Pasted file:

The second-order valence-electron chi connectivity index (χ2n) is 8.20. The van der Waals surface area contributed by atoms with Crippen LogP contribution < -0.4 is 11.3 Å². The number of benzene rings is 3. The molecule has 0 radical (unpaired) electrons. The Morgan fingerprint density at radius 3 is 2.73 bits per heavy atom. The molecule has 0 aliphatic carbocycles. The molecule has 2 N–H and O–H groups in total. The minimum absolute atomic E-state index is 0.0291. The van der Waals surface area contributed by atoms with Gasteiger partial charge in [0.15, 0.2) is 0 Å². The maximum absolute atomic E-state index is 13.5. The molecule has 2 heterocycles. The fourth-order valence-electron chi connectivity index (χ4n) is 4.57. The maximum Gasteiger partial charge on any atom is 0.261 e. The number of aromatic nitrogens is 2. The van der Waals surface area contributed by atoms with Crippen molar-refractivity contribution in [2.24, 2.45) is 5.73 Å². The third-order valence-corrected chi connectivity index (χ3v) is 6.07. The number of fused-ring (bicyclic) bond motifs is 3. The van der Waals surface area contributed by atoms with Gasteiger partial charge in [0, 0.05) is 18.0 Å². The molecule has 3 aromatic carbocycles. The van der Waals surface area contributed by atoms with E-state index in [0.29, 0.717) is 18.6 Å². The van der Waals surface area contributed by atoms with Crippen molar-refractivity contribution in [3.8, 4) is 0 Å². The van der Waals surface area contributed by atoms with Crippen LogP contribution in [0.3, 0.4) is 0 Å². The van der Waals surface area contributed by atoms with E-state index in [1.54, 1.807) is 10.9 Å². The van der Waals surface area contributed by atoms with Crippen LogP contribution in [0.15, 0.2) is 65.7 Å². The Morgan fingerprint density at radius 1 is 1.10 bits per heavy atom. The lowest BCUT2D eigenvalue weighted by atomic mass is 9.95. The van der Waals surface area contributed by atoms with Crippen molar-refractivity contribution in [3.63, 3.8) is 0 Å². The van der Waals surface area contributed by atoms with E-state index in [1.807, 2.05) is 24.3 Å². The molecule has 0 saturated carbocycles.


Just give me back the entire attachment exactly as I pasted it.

The second-order valence-electron chi connectivity index (χ2n) is 8.20. The van der Waals surface area contributed by atoms with Crippen LogP contribution < -0.4 is 11.3 Å². The number of benzene rings is 3. The molecule has 0 radical (unpaired) electrons. The Morgan fingerprint density at radius 3 is 2.73 bits per heavy atom. The molecule has 0 aliphatic carbocycles. The molecule has 2 N–H and O–H groups in total. The minimum absolute atomic E-state index is 0.0291. The van der Waals surface area contributed by atoms with Gasteiger partial charge in [0.15, 0.2) is 0 Å². The maximum absolute atomic E-state index is 13.5. The molecule has 2 heterocycles. The fourth-order valence-electron chi connectivity index (χ4n) is 4.57. The maximum Gasteiger partial charge on any atom is 0.261 e. The number of aromatic nitrogens is 2. The van der Waals surface area contributed by atoms with Crippen molar-refractivity contribution in [2.24, 2.45) is 5.73 Å². The third-order valence-corrected chi connectivity index (χ3v) is 6.07. The number of fused-ring (bicyclic) bond motifs is 3. The van der Waals surface area contributed by atoms with Gasteiger partial charge in [0, 0.05) is 18.0 Å². The molecule has 3 aromatic carbocycles. The van der Waals surface area contributed by atoms with E-state index in [0.29, 0.717) is 18.6 Å². The van der Waals surface area contributed by atoms with Crippen molar-refractivity contribution in [3.8, 4) is 0 Å². The van der Waals surface area contributed by atoms with Crippen LogP contribution in [0.3, 0.4) is 0 Å². The van der Waals surface area contributed by atoms with E-state index in [1.54, 1.807) is 10.9 Å². The van der Waals surface area contributed by atoms with Crippen LogP contribution in [0.15, 0.2) is 65.7 Å². The Morgan fingerprint density at radius 1 is 1.10 bits per heavy atom. The lowest BCUT2D eigenvalue weighted by atomic mass is 9.95. The van der Waals surface area contributed by atoms with Crippen molar-refractivity contribution in [3.63, 3.8) is 0 Å². The van der Waals surface area contributed by atoms with E-state index in [1.807, 2.05) is 24.3 Å². The molecule has 0 saturated carbocycles.